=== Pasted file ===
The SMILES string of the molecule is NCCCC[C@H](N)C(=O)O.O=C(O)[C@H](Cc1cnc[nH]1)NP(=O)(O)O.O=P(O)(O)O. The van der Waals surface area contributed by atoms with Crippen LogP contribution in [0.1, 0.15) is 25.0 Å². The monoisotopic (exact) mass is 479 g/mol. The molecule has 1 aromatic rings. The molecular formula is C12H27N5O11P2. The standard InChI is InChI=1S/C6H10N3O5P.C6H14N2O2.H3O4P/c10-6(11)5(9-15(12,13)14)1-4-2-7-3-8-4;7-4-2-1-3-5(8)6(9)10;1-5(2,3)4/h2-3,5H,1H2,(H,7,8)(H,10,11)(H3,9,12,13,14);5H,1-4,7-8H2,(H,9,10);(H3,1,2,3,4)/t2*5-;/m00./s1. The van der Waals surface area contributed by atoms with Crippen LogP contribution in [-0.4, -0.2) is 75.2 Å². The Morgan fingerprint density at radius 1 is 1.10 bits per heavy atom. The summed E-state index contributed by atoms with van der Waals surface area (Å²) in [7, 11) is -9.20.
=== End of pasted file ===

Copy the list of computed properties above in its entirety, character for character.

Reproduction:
The SMILES string of the molecule is NCCCC[C@H](N)C(=O)O.O=C(O)[C@H](Cc1cnc[nH]1)NP(=O)(O)O.O=P(O)(O)O. The van der Waals surface area contributed by atoms with Crippen LogP contribution in [0.1, 0.15) is 25.0 Å². The monoisotopic (exact) mass is 479 g/mol. The molecule has 1 aromatic rings. The molecular formula is C12H27N5O11P2. The standard InChI is InChI=1S/C6H10N3O5P.C6H14N2O2.H3O4P/c10-6(11)5(9-15(12,13)14)1-4-2-7-3-8-4;7-4-2-1-3-5(8)6(9)10;1-5(2,3)4/h2-3,5H,1H2,(H,7,8)(H,10,11)(H3,9,12,13,14);5H,1-4,7-8H2,(H,9,10);(H3,1,2,3,4)/t2*5-;/m00./s1. The van der Waals surface area contributed by atoms with Crippen LogP contribution in [-0.4, -0.2) is 75.2 Å². The Morgan fingerprint density at radius 1 is 1.10 bits per heavy atom. The summed E-state index contributed by atoms with van der Waals surface area (Å²) in [7, 11) is -9.20.